The anterolateral portal is the viewing portal and the anteromedial portal is the working portal. When the anterior cruciate ligament is traced proximally, the femoral bone tunnel can be identified. The fibrous tissue of the tunnel is curetted and resected with arthroscopic curette (Arthrex, Naples, FL), arthroscopic shaver (Dyonics, Smith and Nephew) and arthroscopic radiofrequency wand (Fig 3). After clearance of the soft tissue, the tunnel wall is microfractured with an arthroscopic awl (Smith and Nephew, Andover, MA).
      Figure thumbnail gr3
      Fig 3Arthroscopic treatment of attenuated anterior cruciate ligament graft with enlarged bone tunnels of the right knee. The patient is in supine position. The anterolateral portal is the viewing portal, and the anteromedial portal is the working portal. The fibrous tissue of the tunnel is curetted and resected with arthroscopic curette. AC, arthroscopic curette; FBT, femoral bone tunnel.

      Debridement of the Tibial Bone Tunnel

      The anterolateral portal is the viewing portal. The previous surgical scar for tibial bone is incised. A guide pin is inserted through the tibial bone tunnel to the knee joint. The tip of the guide wire is covered with the arthroscopic curette, which is inserted via the anteromedial portal. The tibial tunnel is debrided by drilling with an ACL reamer along the guide pin. Coverage of the guide pin by the curette can prevent accidental injury to the articular cartilage during reaming of the tibial tunnel. The tibial tunnel is further debrided with the arthroscopic shaver, which is inserted via the distal tibial cortical opening of the bone tunnel. After all the fibrous tissue is removed, the sclerotic wall of the tunnel is debrided with an arthroscopic burr (Dyonics, Smith and Nephew) (Fig 4).
      Figure thumbnail gr4
      Fig 4Arthroscopic treatment of attenuated anterior cruciate ligament graft with enlarged bone tunnels of the right knee. The patient is in the supine position. The anterolateral portal is the viewing portal, and the tibial bone tunnel is the working portal. The tibial tunnel is debrided with the arthroscopic shaver. AS, arthroscopic shaver; TBT, tibial bone tunnel; TP, tibial plateau.
      The fluid irrigation is switched off, and the subsequent steps are performed under dry arthroscopy.

      Fill Up the Femoral Bone Tunnel with PRO-DENSE Injectable Regenerative Graft

      The anterolateral portal is the viewing portal and the anteromedial portal is the working portal. The delivery needle (Wright, Memphis, TN) is inserted into the femoral bone tunnel, and the tunnel is filled up by the PRO-DENSE Injectable Regenerative Graft (Wright) (Fig 5).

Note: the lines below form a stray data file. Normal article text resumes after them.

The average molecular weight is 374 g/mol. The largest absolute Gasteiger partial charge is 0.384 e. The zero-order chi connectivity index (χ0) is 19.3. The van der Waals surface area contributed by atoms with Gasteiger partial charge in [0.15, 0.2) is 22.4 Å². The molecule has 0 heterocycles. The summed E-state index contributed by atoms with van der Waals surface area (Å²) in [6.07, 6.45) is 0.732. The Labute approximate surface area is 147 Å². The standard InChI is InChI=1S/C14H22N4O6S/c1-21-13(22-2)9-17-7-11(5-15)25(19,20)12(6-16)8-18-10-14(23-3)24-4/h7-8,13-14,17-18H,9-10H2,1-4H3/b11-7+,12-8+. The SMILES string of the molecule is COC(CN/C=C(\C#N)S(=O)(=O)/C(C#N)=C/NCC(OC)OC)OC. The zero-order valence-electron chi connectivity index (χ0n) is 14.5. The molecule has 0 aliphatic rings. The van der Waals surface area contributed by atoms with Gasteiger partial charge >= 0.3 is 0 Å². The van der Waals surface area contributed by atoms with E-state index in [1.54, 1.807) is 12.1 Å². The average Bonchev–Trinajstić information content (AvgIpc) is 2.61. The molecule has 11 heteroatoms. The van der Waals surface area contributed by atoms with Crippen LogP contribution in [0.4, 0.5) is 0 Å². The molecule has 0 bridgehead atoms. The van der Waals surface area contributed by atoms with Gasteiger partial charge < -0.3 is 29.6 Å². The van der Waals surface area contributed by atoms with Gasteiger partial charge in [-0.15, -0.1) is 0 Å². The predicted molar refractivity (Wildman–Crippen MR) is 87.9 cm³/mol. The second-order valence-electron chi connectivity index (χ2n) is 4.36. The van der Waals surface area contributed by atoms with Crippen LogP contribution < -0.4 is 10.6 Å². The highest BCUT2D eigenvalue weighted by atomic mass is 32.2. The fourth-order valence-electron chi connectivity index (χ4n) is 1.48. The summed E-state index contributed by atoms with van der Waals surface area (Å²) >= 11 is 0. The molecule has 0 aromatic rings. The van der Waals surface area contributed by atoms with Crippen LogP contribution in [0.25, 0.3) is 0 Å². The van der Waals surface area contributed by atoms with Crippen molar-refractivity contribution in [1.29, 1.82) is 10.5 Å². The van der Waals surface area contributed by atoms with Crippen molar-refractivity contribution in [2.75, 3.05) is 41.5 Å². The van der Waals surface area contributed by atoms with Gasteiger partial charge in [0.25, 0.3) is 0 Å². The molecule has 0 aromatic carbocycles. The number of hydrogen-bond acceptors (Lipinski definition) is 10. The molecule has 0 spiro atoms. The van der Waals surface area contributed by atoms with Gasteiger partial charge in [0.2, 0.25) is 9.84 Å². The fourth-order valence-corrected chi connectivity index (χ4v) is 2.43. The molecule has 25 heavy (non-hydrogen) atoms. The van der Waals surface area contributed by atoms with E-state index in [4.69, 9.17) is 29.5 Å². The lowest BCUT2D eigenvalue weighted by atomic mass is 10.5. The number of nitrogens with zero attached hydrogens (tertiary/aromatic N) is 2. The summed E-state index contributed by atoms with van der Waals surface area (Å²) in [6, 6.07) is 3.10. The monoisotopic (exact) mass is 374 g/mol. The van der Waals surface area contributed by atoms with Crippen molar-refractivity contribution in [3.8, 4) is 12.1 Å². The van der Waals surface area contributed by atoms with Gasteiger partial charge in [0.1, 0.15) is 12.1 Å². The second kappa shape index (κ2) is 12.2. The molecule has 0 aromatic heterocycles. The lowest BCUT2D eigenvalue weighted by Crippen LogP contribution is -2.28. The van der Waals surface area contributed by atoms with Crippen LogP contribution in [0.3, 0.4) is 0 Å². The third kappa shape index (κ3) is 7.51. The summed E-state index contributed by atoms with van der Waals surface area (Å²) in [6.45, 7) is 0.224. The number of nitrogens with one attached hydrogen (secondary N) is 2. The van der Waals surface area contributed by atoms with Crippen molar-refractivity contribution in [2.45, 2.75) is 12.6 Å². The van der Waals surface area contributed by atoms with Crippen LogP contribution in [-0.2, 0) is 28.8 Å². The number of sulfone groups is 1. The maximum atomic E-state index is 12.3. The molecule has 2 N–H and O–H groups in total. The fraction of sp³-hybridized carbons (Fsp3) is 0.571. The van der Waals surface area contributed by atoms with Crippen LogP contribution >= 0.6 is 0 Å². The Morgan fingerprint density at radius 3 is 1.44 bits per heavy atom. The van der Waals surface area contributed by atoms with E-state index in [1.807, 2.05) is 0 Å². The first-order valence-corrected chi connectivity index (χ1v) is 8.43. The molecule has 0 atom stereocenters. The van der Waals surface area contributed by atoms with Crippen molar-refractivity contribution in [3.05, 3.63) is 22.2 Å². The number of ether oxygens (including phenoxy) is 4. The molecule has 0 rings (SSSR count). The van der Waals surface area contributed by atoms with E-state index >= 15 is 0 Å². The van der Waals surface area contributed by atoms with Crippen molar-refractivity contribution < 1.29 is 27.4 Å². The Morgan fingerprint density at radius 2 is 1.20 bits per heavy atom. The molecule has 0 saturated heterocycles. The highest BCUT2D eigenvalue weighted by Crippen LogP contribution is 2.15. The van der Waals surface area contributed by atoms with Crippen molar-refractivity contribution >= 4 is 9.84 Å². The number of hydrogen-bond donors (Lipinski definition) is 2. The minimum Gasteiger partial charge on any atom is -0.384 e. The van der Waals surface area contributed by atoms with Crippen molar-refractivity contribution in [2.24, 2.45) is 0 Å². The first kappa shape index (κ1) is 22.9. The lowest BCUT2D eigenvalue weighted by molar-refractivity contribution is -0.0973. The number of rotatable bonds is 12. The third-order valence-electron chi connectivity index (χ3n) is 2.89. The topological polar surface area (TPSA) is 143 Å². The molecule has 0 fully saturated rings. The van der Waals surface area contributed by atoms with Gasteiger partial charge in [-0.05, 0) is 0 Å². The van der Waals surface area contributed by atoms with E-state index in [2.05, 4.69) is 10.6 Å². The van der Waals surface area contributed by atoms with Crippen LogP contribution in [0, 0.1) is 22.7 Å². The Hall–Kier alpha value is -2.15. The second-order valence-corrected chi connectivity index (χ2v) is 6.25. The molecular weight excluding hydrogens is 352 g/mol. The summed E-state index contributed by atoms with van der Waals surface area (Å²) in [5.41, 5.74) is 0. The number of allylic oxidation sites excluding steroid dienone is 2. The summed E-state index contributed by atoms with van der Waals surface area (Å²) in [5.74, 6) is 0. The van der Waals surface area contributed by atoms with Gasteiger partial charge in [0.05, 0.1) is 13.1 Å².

Figure thumbnail gr5
      Fig 5Arthroscopic treatment of attenuated anterior cruciate ligament graft with enlarged bone tunnels of the right knee. The patient is in the supine position. The anterolateral portal is the viewing portal, and the anteromedial portal is the working portal. The delivery needle is inserted into the femoral bone tunnel, and the tunnel is filled up by the PRO-DENSE injectable regenerative graft. FBT, femoral bone tunnel; IRG, injectable regenerative graft.

      Fill up the Tibial Bone Tunnel With PRO-DENSE Injectable Regenerative Graft

      The anterolateral portal is the viewing portal. The tibial bone tunnel is dried up with peanut swab via its distal tibial cortical opening and then, the delivery needle is inserted in the bone tunnel. The tibial bone tunnel is filled up by the PRO-DENSE Injectable Regenerative Graft, while the articular opening of the bone tunnel is covered with a bone curette of appropriate size via the anteromedial portal in order to avoid excessive leakage of the graft into the knee joint (Fig 6, Fig 7, Video 1, and Table 2).
      Figure thumbnail gr6
      Fig 6Arthroscopic treatment of attenuated anterior cruciate ligament graft with enlarged bone tunnels of the right knee. The patient is in the supine position. The anterolateral portal is the viewing portal and the anteromedial portal and tibial bone tunnel are the working portals. (A) The delivery needle loaded with PRO-DENSE Injectable Regenerative Graft is inserted into the tibial bone tunnel. (B) A bone curette of appropriate size is inserted via the anteromedial portal to over the articular opening of the bone tunnel during injection of the graft. (C) The tibial tunnel is filled up with the graft up to the level of tibial plateau. IRG, injectable regenerative graft; AC, arthroscopic curette; TBT, tibial bone tunnel; TP, tibial plateau.